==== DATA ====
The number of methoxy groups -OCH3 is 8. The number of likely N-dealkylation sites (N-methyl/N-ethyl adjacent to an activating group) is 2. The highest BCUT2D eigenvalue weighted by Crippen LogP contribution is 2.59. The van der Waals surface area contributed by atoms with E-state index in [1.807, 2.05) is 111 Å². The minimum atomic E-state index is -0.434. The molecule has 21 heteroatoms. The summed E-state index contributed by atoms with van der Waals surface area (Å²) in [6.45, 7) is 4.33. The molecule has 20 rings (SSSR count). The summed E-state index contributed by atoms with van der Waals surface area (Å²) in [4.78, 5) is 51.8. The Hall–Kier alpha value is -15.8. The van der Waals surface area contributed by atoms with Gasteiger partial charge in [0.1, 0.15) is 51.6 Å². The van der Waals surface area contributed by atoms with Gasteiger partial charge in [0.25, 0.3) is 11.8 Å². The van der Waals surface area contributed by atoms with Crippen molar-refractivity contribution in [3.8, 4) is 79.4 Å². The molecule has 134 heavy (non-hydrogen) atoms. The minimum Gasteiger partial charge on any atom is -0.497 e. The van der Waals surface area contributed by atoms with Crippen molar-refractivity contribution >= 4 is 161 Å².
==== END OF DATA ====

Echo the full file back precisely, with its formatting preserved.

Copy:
The number of methoxy groups -OCH3 is 8. The number of likely N-dealkylation sites (N-methyl/N-ethyl adjacent to an activating group) is 2. The highest BCUT2D eigenvalue weighted by Crippen LogP contribution is 2.59. The van der Waals surface area contributed by atoms with E-state index in [1.807, 2.05) is 111 Å². The minimum atomic E-state index is -0.434. The molecule has 21 heteroatoms. The summed E-state index contributed by atoms with van der Waals surface area (Å²) in [6.45, 7) is 4.33. The molecule has 20 rings (SSSR count). The summed E-state index contributed by atoms with van der Waals surface area (Å²) in [4.78, 5) is 51.8. The Hall–Kier alpha value is -15.8. The van der Waals surface area contributed by atoms with Gasteiger partial charge in [0.1, 0.15) is 51.6 Å². The van der Waals surface area contributed by atoms with Gasteiger partial charge in [0.25, 0.3) is 11.8 Å². The van der Waals surface area contributed by atoms with Crippen molar-refractivity contribution in [3.8, 4) is 79.4 Å². The molecule has 134 heavy (non-hydrogen) atoms. The minimum Gasteiger partial charge on any atom is -0.497 e. The van der Waals surface area contributed by atoms with Crippen molar-refractivity contribution >= 4 is 161 Å².